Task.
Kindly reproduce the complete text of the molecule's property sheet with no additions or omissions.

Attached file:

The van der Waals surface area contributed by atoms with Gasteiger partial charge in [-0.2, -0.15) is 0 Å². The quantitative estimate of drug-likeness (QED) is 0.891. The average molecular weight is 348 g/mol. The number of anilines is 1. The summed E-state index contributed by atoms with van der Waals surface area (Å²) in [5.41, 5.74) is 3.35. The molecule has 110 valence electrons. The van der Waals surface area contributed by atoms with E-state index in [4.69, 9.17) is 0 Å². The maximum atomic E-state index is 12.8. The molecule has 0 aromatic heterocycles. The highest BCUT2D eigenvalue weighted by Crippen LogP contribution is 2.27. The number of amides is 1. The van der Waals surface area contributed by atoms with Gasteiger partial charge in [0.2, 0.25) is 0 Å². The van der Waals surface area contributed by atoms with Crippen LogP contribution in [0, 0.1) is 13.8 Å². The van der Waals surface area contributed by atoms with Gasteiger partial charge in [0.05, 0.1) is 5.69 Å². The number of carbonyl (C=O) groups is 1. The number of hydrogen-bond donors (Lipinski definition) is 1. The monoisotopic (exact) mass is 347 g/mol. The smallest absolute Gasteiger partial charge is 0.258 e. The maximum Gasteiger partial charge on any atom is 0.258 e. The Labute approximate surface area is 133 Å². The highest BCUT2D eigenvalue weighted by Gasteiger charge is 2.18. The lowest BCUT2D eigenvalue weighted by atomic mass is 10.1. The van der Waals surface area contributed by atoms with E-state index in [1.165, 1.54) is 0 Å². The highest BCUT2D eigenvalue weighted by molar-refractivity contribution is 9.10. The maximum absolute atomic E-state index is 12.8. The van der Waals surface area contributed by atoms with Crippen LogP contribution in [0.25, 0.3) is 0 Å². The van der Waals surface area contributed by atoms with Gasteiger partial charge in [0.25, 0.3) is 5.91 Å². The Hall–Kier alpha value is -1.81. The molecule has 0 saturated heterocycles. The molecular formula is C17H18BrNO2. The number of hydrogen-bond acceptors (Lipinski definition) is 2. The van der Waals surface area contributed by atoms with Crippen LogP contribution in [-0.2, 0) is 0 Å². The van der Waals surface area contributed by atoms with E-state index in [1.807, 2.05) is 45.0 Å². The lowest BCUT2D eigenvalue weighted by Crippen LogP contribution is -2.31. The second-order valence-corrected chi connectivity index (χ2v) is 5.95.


The van der Waals surface area contributed by atoms with Gasteiger partial charge in [-0.2, -0.15) is 0 Å². The quantitative estimate of drug-likeness (QED) is 0.891. The average molecular weight is 348 g/mol. The number of anilines is 1. The summed E-state index contributed by atoms with van der Waals surface area (Å²) in [5.41, 5.74) is 3.35. The molecule has 110 valence electrons. The van der Waals surface area contributed by atoms with E-state index in [4.69, 9.17) is 0 Å². The maximum atomic E-state index is 12.8. The molecule has 0 aromatic heterocycles. The highest BCUT2D eigenvalue weighted by Crippen LogP contribution is 2.27. The number of amides is 1. The van der Waals surface area contributed by atoms with Gasteiger partial charge in [0.2, 0.25) is 0 Å². The van der Waals surface area contributed by atoms with Crippen LogP contribution in [0, 0.1) is 13.8 Å². The van der Waals surface area contributed by atoms with Gasteiger partial charge in [0.05, 0.1) is 5.69 Å². The number of carbonyl (C=O) groups is 1. The number of hydrogen-bond donors (Lipinski definition) is 1. The monoisotopic (exact) mass is 347 g/mol. The smallest absolute Gasteiger partial charge is 0.258 e. The maximum Gasteiger partial charge on any atom is 0.258 e. The Labute approximate surface area is 133 Å². The highest BCUT2D eigenvalue weighted by Gasteiger charge is 2.18. The lowest BCUT2D eigenvalue weighted by atomic mass is 10.1. The van der Waals surface area contributed by atoms with E-state index in [1.165, 1.54) is 0 Å². The highest BCUT2D eigenvalue weighted by molar-refractivity contribution is 9.10. The maximum absolute atomic E-state index is 12.8. The van der Waals surface area contributed by atoms with Crippen LogP contribution in [0.25, 0.3) is 0 Å². The van der Waals surface area contributed by atoms with Gasteiger partial charge in [0.25, 0.3) is 5.91 Å². The Hall–Kier alpha value is -1.81. The molecule has 0 saturated heterocycles. The molecular formula is C17H18BrNO2. The number of hydrogen-bond acceptors (Lipinski definition) is 2. The van der Waals surface area contributed by atoms with Crippen LogP contribution in [-0.2, 0) is 0 Å². The van der Waals surface area contributed by atoms with E-state index in [1.807, 2.05) is 45.0 Å². The lowest BCUT2D eigenvalue weighted by Crippen LogP contribution is -2.31. The second-order valence-corrected chi connectivity index (χ2v) is 5.95.